Spray, bake, eat. Meet the "box" cake of the future — only it comes in a can.

By peoplestaff225
Updated July 22, 2014 03:51 PM
Spray Cake

Spray, bake, eat. Meet the “box” cake of the future — only it comes in a can.

Baking purists who would never dream of using Betty Crocker, get your pooh-poohs out of the way now.

Done? Great. Because the science behind Spray Cake, an aerosol can filled with cake batter, is actually pretty cool. The force that pushes the batter out of the can — think of the way whipped cream is dispensed — creates air bubbles inside of the batter, allowing the cake to rise without baking soda or baking powder.

Harvard University undergrad John McCallum came up with the idea as a final project for a class called Science & Cooking. He and his group were brainstorming “ways to eat more cake” (as one does) when he noticed someone spraying a whipped cream can and had his eureka moment, he told the Boston Globe.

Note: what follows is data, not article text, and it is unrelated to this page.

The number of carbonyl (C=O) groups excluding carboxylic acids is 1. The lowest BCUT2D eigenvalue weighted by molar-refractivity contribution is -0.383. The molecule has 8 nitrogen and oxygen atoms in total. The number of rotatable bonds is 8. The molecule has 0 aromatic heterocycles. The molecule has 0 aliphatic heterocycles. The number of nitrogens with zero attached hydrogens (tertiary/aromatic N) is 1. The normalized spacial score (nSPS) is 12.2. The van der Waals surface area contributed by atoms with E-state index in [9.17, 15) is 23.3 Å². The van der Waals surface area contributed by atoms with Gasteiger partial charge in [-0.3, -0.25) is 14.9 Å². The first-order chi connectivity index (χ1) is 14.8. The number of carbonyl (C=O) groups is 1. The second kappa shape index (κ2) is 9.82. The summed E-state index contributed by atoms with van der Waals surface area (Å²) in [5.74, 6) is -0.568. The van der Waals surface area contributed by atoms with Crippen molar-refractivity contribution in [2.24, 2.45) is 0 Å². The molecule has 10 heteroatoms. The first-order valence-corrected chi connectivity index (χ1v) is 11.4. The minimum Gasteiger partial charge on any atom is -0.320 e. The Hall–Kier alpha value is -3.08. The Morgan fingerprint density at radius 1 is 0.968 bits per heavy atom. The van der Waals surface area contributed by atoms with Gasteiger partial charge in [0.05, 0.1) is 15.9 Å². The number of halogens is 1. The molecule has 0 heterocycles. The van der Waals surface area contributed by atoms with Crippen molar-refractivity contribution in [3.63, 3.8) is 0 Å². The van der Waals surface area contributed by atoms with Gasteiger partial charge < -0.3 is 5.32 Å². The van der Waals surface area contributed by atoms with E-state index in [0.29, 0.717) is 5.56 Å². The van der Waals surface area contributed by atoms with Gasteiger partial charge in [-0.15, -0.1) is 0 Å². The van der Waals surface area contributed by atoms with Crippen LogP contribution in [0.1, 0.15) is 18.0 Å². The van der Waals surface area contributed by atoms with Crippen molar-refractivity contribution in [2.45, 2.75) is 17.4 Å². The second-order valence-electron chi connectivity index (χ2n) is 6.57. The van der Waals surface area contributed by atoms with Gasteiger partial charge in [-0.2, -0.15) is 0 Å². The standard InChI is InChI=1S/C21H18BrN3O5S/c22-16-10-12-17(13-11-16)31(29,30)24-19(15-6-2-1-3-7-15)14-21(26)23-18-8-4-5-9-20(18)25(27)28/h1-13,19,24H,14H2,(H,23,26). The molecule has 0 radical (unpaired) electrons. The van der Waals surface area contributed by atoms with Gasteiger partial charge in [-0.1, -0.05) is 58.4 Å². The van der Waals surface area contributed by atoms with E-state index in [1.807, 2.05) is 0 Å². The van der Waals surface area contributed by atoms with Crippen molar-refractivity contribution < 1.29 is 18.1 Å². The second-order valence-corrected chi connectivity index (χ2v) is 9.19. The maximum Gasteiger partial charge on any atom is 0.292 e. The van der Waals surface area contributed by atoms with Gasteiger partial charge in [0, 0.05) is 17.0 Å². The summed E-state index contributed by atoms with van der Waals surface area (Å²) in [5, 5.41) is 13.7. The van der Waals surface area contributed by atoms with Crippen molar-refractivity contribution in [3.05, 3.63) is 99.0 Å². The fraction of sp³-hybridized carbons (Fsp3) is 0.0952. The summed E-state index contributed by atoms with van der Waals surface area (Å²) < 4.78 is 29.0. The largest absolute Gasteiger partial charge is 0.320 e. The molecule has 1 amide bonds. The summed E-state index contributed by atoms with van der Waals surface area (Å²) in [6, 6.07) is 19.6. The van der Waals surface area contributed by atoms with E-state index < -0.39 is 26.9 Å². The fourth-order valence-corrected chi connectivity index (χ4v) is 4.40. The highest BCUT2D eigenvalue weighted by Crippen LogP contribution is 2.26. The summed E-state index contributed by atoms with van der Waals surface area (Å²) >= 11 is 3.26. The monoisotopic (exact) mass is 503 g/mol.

Spray Cake’s other selling point is speed: The batter will cook in the microwave in a minute or less. (You can also bake Spray Cake in a traditional oven, but we’re guessing if you’re using it in the first place, you want/need sweets fast.)

The million dollar question: Is the cake any good? It got the thumbs up from Boston baker Joanne Chang, who owns a successful bakery chain called Flour, reports the Globe.

That might literally be a million dollar question for McCallum and his business partner/girlfriend Brooke Nowakowski, who are trying to patent the idea. If this hits store shelves, we’re guessing they are going to become very, very rich.